Charles Beltrami

NAME
Charles Beltrami
NICKNAME
SERVICE NUMBER
294339
UNIT
Company K
Third Battalion
5th Marines
HOME OF RECORD
RD #2, Stoystown, PA
NEXT OF KIN
Mother, Mrs. Savilla Beltrami
DATE OF BIRTH
November 27, 1921
ENTERED SERVICE
September 6, 1940
DATE OF LOSS
November 2, 1942
REGION
Solomon Islands
CAMPAIGN / AREA
Guadalcanal
CASUALTY TYPE
Killed in Action
CIRCUMSTANCES OF LOSS

Corporal Charles Beltrami served with K/3/5th Marines during the battle of Guadalcanal.

On 2 November 1942, the 5th Marines continued the Matanikau Offensive by enveloping a strongpoint at the base of Point Cruz, Guadalcanal. Third Battalion, 5th encountered a stubborn group of Japanese firing from a trench, supported by artillery. Hand-to-hand combat – including, unusually, bayonet charges by the Marines – broke through the main defensive points in the Japanese line.

Beltrami was hit and killed by a shell fragment during one of the assaults. His body was not recovered from the field; his burial location – and whether he received a burial at all – is not known.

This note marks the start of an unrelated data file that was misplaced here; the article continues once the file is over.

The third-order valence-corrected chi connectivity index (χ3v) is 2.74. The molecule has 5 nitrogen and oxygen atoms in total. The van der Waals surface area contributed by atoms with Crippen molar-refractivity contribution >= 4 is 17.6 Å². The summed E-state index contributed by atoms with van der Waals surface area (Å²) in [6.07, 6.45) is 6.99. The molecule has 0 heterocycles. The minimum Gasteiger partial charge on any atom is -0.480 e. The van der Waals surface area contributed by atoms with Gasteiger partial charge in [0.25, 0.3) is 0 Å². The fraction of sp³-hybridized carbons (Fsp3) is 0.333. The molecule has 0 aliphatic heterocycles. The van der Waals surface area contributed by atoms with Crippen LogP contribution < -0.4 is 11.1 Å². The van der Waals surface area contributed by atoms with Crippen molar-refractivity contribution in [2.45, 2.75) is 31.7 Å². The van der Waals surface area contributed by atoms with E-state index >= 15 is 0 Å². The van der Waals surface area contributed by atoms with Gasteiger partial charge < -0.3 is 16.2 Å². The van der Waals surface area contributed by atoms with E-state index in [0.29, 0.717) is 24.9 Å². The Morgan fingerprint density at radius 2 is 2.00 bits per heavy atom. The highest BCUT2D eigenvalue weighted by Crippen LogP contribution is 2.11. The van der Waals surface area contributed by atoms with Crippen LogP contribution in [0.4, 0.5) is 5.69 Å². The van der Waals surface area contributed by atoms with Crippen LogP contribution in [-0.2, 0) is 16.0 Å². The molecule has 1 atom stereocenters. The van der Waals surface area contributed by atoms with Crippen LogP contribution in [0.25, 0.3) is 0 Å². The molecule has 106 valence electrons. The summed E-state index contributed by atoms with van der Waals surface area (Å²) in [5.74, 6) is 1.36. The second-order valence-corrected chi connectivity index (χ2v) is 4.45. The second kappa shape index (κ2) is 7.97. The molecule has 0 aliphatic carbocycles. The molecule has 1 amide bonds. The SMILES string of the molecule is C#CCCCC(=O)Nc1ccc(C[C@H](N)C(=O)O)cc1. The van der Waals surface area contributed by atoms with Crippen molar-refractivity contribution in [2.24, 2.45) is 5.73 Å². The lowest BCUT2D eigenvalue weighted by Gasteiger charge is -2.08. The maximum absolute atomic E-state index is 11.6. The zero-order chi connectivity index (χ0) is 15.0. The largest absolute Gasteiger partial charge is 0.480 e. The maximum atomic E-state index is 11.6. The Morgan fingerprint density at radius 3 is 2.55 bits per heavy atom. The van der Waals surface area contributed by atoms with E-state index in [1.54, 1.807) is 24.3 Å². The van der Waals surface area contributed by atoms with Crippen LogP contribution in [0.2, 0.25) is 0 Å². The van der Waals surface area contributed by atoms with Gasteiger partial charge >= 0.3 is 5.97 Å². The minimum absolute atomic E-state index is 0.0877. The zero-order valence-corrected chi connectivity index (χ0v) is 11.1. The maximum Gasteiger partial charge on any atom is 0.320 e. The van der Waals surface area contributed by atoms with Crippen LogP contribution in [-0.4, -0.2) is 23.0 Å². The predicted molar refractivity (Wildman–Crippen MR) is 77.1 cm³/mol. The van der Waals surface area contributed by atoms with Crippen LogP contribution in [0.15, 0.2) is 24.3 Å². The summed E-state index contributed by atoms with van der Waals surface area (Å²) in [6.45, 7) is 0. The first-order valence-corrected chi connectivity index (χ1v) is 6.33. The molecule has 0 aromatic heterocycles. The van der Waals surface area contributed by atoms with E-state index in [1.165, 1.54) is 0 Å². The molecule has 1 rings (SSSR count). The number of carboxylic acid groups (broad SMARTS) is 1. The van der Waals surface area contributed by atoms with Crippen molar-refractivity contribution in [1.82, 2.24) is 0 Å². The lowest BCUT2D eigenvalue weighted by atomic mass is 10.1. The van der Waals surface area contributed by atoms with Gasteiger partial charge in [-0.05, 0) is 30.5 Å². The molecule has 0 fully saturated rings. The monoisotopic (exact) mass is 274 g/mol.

INDIVIDUAL DECORATIONS
Purple Heart
LAST KNOWN RANK
Corporal
STATUS OF REMAINS
Not recovered
MEMORIALS
Manila American Cemetery

Biography:
Coming soon. Contact the webmaster for information on this Marine.

War is a game of objectives. 01 was taken. Stand by for orders. 02 was designated, a ravine some 200 yards distant. Take 02 and rest. So in the direction of 02 we went. The temperature was around 110 degrees. 02 was hard come by. We lost some men, including Beltrami, 18 years old and had never shaved. 02 was taken. Costly, but taken. Stand by for orders. Take 03 and you‘re relieved. 03 was just an imaginary line on the map and was taken, again with many wounded in our company.

We took this objective but were pinned down and couldn‘t move just yet. The high command gave us a burst of artillery fire, which helped. Now the high command poured salt into our wounds. “You have to take 04.” Hell, man, we already took more than our allotment! It was here we found that war didn’t come in allotments. You took what you could, held what you had, and took more if the job demanded it.

– T. I. Miller, K/3/5, “War And Work.”


Articles and Records:


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